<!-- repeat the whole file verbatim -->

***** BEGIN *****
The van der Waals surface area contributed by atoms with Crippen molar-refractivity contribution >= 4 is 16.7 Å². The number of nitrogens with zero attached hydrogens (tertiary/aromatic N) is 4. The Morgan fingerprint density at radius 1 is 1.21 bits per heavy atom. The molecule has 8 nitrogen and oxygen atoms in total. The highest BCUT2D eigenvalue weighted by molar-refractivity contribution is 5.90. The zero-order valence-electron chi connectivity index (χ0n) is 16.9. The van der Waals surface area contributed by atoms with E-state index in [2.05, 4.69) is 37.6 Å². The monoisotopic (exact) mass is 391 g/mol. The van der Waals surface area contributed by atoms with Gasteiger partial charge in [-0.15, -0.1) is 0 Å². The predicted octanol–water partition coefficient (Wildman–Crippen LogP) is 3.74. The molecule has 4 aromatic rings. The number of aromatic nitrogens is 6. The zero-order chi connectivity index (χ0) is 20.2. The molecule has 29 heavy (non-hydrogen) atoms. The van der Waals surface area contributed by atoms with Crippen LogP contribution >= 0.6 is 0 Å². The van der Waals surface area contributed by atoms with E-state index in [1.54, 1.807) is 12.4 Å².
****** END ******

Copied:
The van der Waals surface area contributed by atoms with Crippen molar-refractivity contribution >= 4 is 16.7 Å². The number of nitrogens with zero attached hydrogens (tertiary/aromatic N) is 4. The Morgan fingerprint density at radius 1 is 1.21 bits per heavy atom. The molecule has 8 nitrogen and oxygen atoms in total. The highest BCUT2D eigenvalue weighted by molar-refractivity contribution is 5.90. The zero-order valence-electron chi connectivity index (χ0n) is 16.9. The van der Waals surface area contributed by atoms with E-state index in [2.05, 4.69) is 37.6 Å². The monoisotopic (exact) mass is 391 g/mol. The van der Waals surface area contributed by atoms with Gasteiger partial charge in [-0.15, -0.1) is 0 Å². The predicted octanol–water partition coefficient (Wildman–Crippen LogP) is 3.74. The molecule has 4 aromatic rings. The number of aromatic nitrogens is 6. The zero-order chi connectivity index (χ0) is 20.2. The molecule has 29 heavy (non-hydrogen) atoms. The van der Waals surface area contributed by atoms with Crippen LogP contribution >= 0.6 is 0 Å². The van der Waals surface area contributed by atoms with E-state index in [1.54, 1.807) is 12.4 Å².